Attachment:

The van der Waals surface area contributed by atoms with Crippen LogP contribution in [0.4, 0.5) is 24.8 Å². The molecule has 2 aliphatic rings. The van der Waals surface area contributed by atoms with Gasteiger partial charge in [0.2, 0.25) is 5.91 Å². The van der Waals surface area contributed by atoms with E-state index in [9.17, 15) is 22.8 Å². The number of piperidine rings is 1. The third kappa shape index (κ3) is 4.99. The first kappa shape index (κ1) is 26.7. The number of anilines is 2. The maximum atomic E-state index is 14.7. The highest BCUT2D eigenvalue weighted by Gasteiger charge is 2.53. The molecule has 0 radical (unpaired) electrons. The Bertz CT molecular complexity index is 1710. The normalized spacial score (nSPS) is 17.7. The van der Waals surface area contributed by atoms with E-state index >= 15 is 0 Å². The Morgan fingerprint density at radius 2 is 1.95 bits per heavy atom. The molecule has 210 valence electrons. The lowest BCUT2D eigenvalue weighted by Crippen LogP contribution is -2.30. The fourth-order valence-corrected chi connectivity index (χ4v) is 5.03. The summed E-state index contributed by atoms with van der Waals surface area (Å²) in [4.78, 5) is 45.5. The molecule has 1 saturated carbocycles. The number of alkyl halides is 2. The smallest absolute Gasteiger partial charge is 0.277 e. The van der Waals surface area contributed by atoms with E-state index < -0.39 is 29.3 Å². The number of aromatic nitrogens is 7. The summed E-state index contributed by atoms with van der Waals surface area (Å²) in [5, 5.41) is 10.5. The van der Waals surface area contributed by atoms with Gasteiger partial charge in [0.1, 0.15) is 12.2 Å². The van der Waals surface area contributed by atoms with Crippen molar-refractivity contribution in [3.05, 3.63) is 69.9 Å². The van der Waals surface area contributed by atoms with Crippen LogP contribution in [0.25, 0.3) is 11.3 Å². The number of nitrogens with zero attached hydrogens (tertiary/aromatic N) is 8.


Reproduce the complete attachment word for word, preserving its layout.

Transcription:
The van der Waals surface area contributed by atoms with Crippen LogP contribution in [0.4, 0.5) is 24.8 Å². The molecule has 2 aliphatic rings. The van der Waals surface area contributed by atoms with Gasteiger partial charge in [0.2, 0.25) is 5.91 Å². The van der Waals surface area contributed by atoms with E-state index in [9.17, 15) is 22.8 Å². The number of piperidine rings is 1. The third kappa shape index (κ3) is 4.99. The first kappa shape index (κ1) is 26.7. The number of anilines is 2. The maximum atomic E-state index is 14.7. The highest BCUT2D eigenvalue weighted by Gasteiger charge is 2.53. The molecule has 0 radical (unpaired) electrons. The Bertz CT molecular complexity index is 1710. The normalized spacial score (nSPS) is 17.7. The van der Waals surface area contributed by atoms with E-state index >= 15 is 0 Å². The Morgan fingerprint density at radius 2 is 1.95 bits per heavy atom. The molecule has 210 valence electrons. The lowest BCUT2D eigenvalue weighted by Crippen LogP contribution is -2.30. The fourth-order valence-corrected chi connectivity index (χ4v) is 5.03. The summed E-state index contributed by atoms with van der Waals surface area (Å²) in [4.78, 5) is 45.5. The molecule has 1 saturated carbocycles. The number of alkyl halides is 2. The smallest absolute Gasteiger partial charge is 0.277 e. The van der Waals surface area contributed by atoms with E-state index < -0.39 is 29.3 Å². The number of aromatic nitrogens is 7. The summed E-state index contributed by atoms with van der Waals surface area (Å²) in [5, 5.41) is 10.5. The van der Waals surface area contributed by atoms with Gasteiger partial charge in [0.1, 0.15) is 12.2 Å². The van der Waals surface area contributed by atoms with Crippen molar-refractivity contribution in [3.05, 3.63) is 69.9 Å². The van der Waals surface area contributed by atoms with Crippen LogP contribution in [0.25, 0.3) is 11.3 Å². The number of nitrogens with zero attached hydrogens (tertiary/aromatic N) is 8.